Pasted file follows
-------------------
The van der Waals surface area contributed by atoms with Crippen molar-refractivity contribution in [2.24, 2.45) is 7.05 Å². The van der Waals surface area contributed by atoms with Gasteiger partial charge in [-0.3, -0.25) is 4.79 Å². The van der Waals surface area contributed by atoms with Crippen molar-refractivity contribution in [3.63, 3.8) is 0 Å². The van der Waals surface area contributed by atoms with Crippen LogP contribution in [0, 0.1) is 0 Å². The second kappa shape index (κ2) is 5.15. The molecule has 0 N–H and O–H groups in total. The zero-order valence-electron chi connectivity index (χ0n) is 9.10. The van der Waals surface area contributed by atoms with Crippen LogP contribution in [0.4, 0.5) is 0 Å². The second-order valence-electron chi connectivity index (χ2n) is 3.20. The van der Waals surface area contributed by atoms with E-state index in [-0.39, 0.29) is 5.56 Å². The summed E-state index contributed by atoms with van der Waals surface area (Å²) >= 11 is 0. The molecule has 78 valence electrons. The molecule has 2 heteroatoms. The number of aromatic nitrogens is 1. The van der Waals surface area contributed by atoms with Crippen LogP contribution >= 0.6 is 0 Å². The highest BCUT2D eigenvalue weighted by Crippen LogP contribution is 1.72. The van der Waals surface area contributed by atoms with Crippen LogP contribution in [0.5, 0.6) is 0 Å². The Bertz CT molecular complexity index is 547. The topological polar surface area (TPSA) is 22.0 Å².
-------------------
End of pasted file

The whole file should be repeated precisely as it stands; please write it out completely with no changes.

The van der Waals surface area contributed by atoms with Crippen molar-refractivity contribution in [2.24, 2.45) is 7.05 Å². The van der Waals surface area contributed by atoms with Gasteiger partial charge in [-0.3, -0.25) is 4.79 Å². The van der Waals surface area contributed by atoms with Crippen molar-refractivity contribution in [3.63, 3.8) is 0 Å². The van der Waals surface area contributed by atoms with Crippen LogP contribution in [0, 0.1) is 0 Å². The second kappa shape index (κ2) is 5.15. The molecule has 0 N–H and O–H groups in total. The zero-order valence-electron chi connectivity index (χ0n) is 9.10. The van der Waals surface area contributed by atoms with Crippen LogP contribution in [0.4, 0.5) is 0 Å². The second-order valence-electron chi connectivity index (χ2n) is 3.20. The van der Waals surface area contributed by atoms with E-state index in [-0.39, 0.29) is 5.56 Å². The summed E-state index contributed by atoms with van der Waals surface area (Å²) >= 11 is 0. The molecule has 78 valence electrons. The molecule has 2 heteroatoms. The number of aromatic nitrogens is 1. The van der Waals surface area contributed by atoms with Crippen LogP contribution >= 0.6 is 0 Å². The highest BCUT2D eigenvalue weighted by Crippen LogP contribution is 1.72. The van der Waals surface area contributed by atoms with Crippen LogP contribution in [0.5, 0.6) is 0 Å². The Bertz CT molecular complexity index is 547. The topological polar surface area (TPSA) is 22.0 Å².